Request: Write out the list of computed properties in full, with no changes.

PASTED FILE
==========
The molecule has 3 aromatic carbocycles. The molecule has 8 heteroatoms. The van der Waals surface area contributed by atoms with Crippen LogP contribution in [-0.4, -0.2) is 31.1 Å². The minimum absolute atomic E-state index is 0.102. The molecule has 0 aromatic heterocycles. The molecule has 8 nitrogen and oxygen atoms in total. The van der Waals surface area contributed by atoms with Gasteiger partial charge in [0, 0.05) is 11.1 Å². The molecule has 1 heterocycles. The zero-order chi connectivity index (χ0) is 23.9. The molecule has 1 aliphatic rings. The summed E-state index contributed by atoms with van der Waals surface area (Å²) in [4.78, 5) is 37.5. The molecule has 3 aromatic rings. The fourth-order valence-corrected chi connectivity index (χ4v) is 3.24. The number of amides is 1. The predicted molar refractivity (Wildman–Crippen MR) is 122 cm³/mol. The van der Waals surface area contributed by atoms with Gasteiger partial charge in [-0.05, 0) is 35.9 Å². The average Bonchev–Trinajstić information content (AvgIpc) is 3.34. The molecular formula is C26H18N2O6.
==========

The molecule has 3 aromatic carbocycles. The molecule has 8 heteroatoms. The van der Waals surface area contributed by atoms with Crippen LogP contribution in [-0.4, -0.2) is 31.1 Å². The minimum absolute atomic E-state index is 0.102. The molecule has 0 aromatic heterocycles. The molecule has 8 nitrogen and oxygen atoms in total. The van der Waals surface area contributed by atoms with Gasteiger partial charge in [0, 0.05) is 11.1 Å². The molecule has 1 heterocycles. The zero-order chi connectivity index (χ0) is 23.9. The molecule has 1 aliphatic rings. The summed E-state index contributed by atoms with van der Waals surface area (Å²) in [4.78, 5) is 37.5. The molecule has 3 aromatic rings. The fourth-order valence-corrected chi connectivity index (χ4v) is 3.24. The number of amides is 1. The predicted molar refractivity (Wildman–Crippen MR) is 122 cm³/mol. The van der Waals surface area contributed by atoms with Gasteiger partial charge in [-0.05, 0) is 35.9 Å². The average Bonchev–Trinajstić information content (AvgIpc) is 3.34. The molecular formula is C26H18N2O6.